Advantages of using the Certificate Management Tool for SSL Certificates
As an overall security strategy, SSL security is a key component of the Rocket MultiValue application platform. The release of U2 Common Client 5.2.0 debuts a new tool, the Certificate Management Tool (CMT), which will reduce the overhead of system administrators in managing SSL certificates.
Why does the MV application platform need a new tool for SSL certificates?
The existing process of generating SSL certificates using XAdmin is complicated and involves many steps, which makes keeping track of and implementing security certificates a time-consuming and burdensome responsibility for system administrators. This new tool streamlines the SSL certificate creation procedure for system administrators.
What is CMT?
Part of U2 Common Client 5.2.0, the Certificate Management Tool (CMT) is a Windows Command Line tool that allows administrators to easily create, convert, edit and test certificates.
Before Running CMT
Please note, you need to configure the following environment before you can use the CMT.
- Make sure powershell, JVM, and openssl is in your session path
- For powershell, consult https://msdn.microsoft.com/en-us/powershell/scripting/setup/installing-windows-powershell
- Openssl requires version 1.0.1m (at a minimum) from openssl.org
- JVM requires version 1.8 from oracle.com or OpenJDK, an open source alternative
Detailed Functionalities introduction
The Certificate Management Tool is run through the Windows Command Prompt, and there are 12 options that users can choose from:
- PFX (PKCS#12) to PEM (PKCS#8) Converter
- PFX Certificate Store Converter to PKCS#8 Store
- PEM Server Certificate and Private Key to PFX
- DER/PEM/PFX Import into NEW or EXISTING Java KeyStore
- Create CSR and Self-Signed Certificate (PFX or PEM)
- View PFX File Contents
- PEM Chain Certificates and Private Key to PFX)
- SSL Test Client
- SSL Test Server
- View Java KeyStore Contents
- Extract Entry from Java KeyStore into PFX
- Check PEM Certificate Expiry
In the next section, you’ll see screen shots from demos of each of the above 12 options. The tool comes with documentation that you can reference for more detailed information.
Even though the menu items are ordered from 1 to 12, I use them in a different order when using the CMT. For example, when preparing files, especially PFX files, I recommend using the order listed below:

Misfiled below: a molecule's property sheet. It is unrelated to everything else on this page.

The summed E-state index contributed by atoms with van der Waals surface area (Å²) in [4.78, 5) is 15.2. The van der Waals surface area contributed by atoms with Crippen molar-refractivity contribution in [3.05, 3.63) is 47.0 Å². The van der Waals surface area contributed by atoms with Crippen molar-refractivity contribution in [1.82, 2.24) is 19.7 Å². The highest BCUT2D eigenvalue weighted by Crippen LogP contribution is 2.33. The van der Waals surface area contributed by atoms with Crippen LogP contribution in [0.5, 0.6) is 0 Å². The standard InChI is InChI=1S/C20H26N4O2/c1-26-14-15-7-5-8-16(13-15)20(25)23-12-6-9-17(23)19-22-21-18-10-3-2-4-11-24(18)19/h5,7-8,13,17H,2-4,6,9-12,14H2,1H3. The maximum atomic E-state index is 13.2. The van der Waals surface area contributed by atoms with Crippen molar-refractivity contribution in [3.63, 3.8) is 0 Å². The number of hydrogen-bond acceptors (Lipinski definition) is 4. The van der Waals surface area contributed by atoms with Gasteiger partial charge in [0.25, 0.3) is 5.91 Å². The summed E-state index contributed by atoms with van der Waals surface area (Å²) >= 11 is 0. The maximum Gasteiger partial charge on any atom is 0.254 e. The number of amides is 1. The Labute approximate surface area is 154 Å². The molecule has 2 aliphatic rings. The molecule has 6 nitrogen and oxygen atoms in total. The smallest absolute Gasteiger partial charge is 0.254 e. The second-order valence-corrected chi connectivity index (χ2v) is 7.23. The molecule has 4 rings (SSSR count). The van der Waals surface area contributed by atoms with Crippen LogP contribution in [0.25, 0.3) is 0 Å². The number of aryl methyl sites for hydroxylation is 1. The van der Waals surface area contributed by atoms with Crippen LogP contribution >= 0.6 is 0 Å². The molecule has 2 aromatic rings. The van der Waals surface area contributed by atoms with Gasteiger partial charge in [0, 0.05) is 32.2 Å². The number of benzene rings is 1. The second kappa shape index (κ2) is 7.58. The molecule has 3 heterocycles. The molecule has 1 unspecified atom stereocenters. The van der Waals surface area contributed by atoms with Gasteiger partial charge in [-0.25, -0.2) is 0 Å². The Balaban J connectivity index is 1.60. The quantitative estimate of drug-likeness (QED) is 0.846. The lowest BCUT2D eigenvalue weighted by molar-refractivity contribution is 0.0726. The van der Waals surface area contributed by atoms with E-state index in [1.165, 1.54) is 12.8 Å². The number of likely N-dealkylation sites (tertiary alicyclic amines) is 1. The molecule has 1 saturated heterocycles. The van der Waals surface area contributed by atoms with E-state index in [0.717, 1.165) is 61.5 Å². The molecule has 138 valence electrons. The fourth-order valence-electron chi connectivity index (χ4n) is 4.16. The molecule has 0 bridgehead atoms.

- Start here with option 5 to create the test certificate
- Then use option 6 to view the newly generated PFX file contents
- Now you can use option 12 to check the expiry of the new certificate
- Next to start the SSL server by using the new certificate, you’ll use option 9
- Option 8 is next to connect to the SSL server started by last step
- To generate a new PFX file using the existing PEM file and private key, use option 3
- Finally use the option 1 to convert the existing PFX file to PEM
Now I’m going to go through each menu option in order. I’ve included screen shots from the demo which I hope you find useful.
Option 1: PFX (PKCS#12) to PEM (PKCS#8) Converter
This function converts a PFX format file to its corresponding PEM PKCS#8 format.
Option 2: PFX Certificate Store Converter to PKCS#8 Store
This function converts the local machine’s Microsoft Certificate Store from .pfx (PKCS#12) format to .pem (PKCS#8) format.
Option 3: PEM Server Certificate and Private Key to PFX
This function converts a PEM format certificate to a PFX format file. Please note, you need both passwords: one for the original private key and one for exporting the password for the PFX file.
When a new file is created, its contents can be viewed by selecting Option 6 in the main menu.
Option 4: DER/PEM/PFX Import into NEW or EXISTING Java KeyStore
This function imports certificates in DER/PEM/PFX format into the Java Key store and the key store will be created if it does not exist.
Option 5: Create CSR and Self-Signed Certificate (PFX or PEM)
This function allows users to create a CSR and self-signed certificates in .pfx and .pem format.
During the creation process, a password is needed. Like in Option 3, the password is used for the original private key for the PEM certificate and for exporting the password for the PFX file.
Option 6: View PFX File Contents
This function allows users to view the information of a PFX file. A password, which was input when creating this file is needed as well as another password to list the contained private key.
Option 7: PEM Chain Certificates and Private Key to PFX
This function creates a PFX format certificate by inputting the PEM chain certificates.
Option 8: SSL Test Client
This function creates a test SSL client to connect to a test server. A CA certificate will be required.
Option 9: SSL Test Server
This function creates an SSL test server, which requires a certificate and a private key.
Option 10: View Java KeyStore Contents
This function allows users to view the certificates in the Java KeyStore.
Option 11: Extract Entry from Java KeyStore into PFX
This function extracts certificates from the Java KeyStore and stores them in the PFX format. During the operation, users need to provide the Java KeyStore password; the PFX store also needs a password when it’s generated (the password must be at least 6 characters).
Option 12: Check PEM Certificate Expiry
This function is used to check the expiration information for a certificate.